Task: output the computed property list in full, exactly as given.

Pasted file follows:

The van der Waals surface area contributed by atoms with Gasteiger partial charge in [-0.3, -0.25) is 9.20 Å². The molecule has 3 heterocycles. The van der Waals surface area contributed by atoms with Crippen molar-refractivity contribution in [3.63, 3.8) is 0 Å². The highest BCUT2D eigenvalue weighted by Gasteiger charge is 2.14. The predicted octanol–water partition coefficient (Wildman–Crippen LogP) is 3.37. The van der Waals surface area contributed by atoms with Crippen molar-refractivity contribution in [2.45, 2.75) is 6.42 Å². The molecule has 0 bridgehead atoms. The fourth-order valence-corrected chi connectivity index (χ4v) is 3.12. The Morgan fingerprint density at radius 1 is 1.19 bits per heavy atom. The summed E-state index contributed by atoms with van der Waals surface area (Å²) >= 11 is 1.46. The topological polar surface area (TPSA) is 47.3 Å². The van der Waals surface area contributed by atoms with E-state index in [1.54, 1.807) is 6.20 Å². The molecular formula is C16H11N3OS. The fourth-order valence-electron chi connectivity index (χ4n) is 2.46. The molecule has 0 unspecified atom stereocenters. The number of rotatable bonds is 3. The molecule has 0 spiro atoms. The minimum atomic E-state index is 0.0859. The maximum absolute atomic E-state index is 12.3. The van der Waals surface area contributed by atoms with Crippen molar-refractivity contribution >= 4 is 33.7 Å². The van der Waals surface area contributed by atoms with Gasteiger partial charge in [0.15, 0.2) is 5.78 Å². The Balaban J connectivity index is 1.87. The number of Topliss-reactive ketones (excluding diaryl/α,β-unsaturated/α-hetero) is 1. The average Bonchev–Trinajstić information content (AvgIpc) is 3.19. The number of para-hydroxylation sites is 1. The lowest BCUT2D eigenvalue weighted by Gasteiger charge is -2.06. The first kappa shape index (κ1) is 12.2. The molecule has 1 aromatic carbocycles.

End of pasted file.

The van der Waals surface area contributed by atoms with Gasteiger partial charge in [-0.3, -0.25) is 9.20 Å². The molecule has 3 heterocycles. The van der Waals surface area contributed by atoms with Crippen molar-refractivity contribution in [3.63, 3.8) is 0 Å². The highest BCUT2D eigenvalue weighted by Gasteiger charge is 2.14. The predicted octanol–water partition coefficient (Wildman–Crippen LogP) is 3.37. The van der Waals surface area contributed by atoms with Crippen molar-refractivity contribution in [2.45, 2.75) is 6.42 Å². The molecule has 0 bridgehead atoms. The fourth-order valence-corrected chi connectivity index (χ4v) is 3.12. The Morgan fingerprint density at radius 1 is 1.19 bits per heavy atom. The summed E-state index contributed by atoms with van der Waals surface area (Å²) >= 11 is 1.46. The topological polar surface area (TPSA) is 47.3 Å². The van der Waals surface area contributed by atoms with E-state index in [1.54, 1.807) is 6.20 Å². The molecular formula is C16H11N3OS. The fourth-order valence-electron chi connectivity index (χ4n) is 2.46. The molecule has 0 unspecified atom stereocenters. The number of rotatable bonds is 3. The molecule has 0 spiro atoms. The minimum atomic E-state index is 0.0859. The maximum absolute atomic E-state index is 12.3. The van der Waals surface area contributed by atoms with Crippen molar-refractivity contribution >= 4 is 33.7 Å². The van der Waals surface area contributed by atoms with Gasteiger partial charge in [0.15, 0.2) is 5.78 Å². The Balaban J connectivity index is 1.87. The number of Topliss-reactive ketones (excluding diaryl/α,β-unsaturated/α-hetero) is 1. The average Bonchev–Trinajstić information content (AvgIpc) is 3.19. The number of para-hydroxylation sites is 1. The lowest BCUT2D eigenvalue weighted by Gasteiger charge is -2.06. The first kappa shape index (κ1) is 12.2. The molecule has 1 aromatic carbocycles.